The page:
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Unreasonable Terms Notes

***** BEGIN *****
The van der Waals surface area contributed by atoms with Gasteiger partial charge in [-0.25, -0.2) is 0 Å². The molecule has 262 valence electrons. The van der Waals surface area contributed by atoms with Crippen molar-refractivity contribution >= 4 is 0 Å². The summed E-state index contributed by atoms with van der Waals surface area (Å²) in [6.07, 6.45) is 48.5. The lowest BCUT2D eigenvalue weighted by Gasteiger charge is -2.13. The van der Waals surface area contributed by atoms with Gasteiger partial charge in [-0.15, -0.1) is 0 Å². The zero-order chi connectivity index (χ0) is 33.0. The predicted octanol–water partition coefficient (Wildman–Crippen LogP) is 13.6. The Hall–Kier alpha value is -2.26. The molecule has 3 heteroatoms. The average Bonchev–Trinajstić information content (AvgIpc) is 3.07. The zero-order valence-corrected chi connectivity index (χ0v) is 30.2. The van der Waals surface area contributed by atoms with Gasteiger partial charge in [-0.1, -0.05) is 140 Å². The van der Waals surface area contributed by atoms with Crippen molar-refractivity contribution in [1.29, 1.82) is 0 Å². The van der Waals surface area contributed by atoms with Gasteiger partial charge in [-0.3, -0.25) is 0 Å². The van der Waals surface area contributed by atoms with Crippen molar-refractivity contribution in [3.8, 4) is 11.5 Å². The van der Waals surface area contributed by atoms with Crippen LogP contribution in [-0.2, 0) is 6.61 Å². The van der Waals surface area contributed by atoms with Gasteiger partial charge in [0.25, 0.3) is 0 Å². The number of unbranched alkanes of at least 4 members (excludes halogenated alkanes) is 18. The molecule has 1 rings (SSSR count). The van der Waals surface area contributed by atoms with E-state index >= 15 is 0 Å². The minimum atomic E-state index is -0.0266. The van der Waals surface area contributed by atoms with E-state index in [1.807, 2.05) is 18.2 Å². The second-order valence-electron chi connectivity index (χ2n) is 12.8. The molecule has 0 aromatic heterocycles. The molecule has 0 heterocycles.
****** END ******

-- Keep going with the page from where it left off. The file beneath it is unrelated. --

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Unfair Contract Terms Act (UCTA) 1977 s.1 (1) Negligence here = breach of a contractual obligation to use reasonable care or breach of common law duty or duty under occupiers' liability act. (2) ss.2-7 only apply to things done in the course of business, except in s.6. s.2 (1) A person cannot exclude or restrict liability for personal injury arising from negligence, and (2) can only do so for other damage if it satisfies 'reasonableness' requirement. (3) A person's agreement/awareness of any such risk does NOT indicate voluntary acceptance of risk by him. s.3 (1) When one party deals 'as a consumer' OR on the other party's standard terms, (2) the other party can't restrict/exclude his own liability for breach or be entitled to render substantially different performance to what was reasonably expected or non-performance, except insofar as is 'reasonable'. s.4 A person dealing as a consumer can't be made to indemnify someone (even if that someone is a party to the contract) for breach of contract or negligence, unless its reasonable. S.5 covers manufacturers' guarantees so that, where legally binding, the manufacturer cant restrict liability for damage caused through defective goods that occur as a result of its negligence s.6 Liability for breach from statutes re seller's implied undertakings to title (s.12 Sale of goods act) or re ss.13-15 sale of goods act or re hire purchase goods corresponding to description under hire-purchase agreements, cannot be excluded against a person dealing as a consumer, and can only be excluded in relation to other parties insofar as is reasonable. s.11 'Reasonableness' = the term shall be a fair and reasonable one, having regard to the circumstances which were or ought to have been known to the parties when the contract was made. (4) Where D restricts his liability to a set amount of money, reasonableness depends on the resources he could expect to be available to him to meet liability should it arise, and how far it is open to him to cover himself through insurance. (5) Burden of showing reasonableness is on party claiming it. Schedule 2 gives guidance on reasonableness: Takes into account, (in)equality of bargaining positions; whether customer had opportunity to contract with another supplier who didn't insist on such terms or received inducement to agree to the term; whether customer knew or ought to have know the extent of the term e.g. through course of dealing; whether, if the clause restricts liability for breach of a certain condition, it was reasonable to believe that compliance with that condition would be practicable; and whether goods were produced by special order of the customer. s.12 P 'deals as a consumer' if he neither makes the contract in the course of business nor holds himself out as doing so; and the other party does make the contract in the course of business s.13: To the extent that UCTA prevents exclusion or limitation of liability, it also prevents making liability or enforcement subject to restrictive or onerous conditions (including restricting rights or remedies or prejudicing a party for pursuing such a right or remedy). NB doesn't affect arbitration. Unfair Terms in Consumer Contracts Regulations article 3: consumer = a natural person (nb not a legal person) which are outside his trade, business or profession art.4: These deal with contracts between a supplier or seller and a consumer. art.5: a term is unfair if not individually negotiated and, contrary to requirements of good faith, it causes a significant imbalance in the parties' rights and obligations under the contract, to the detriment of the consumer. A term is never individually negotiated if drafted in advance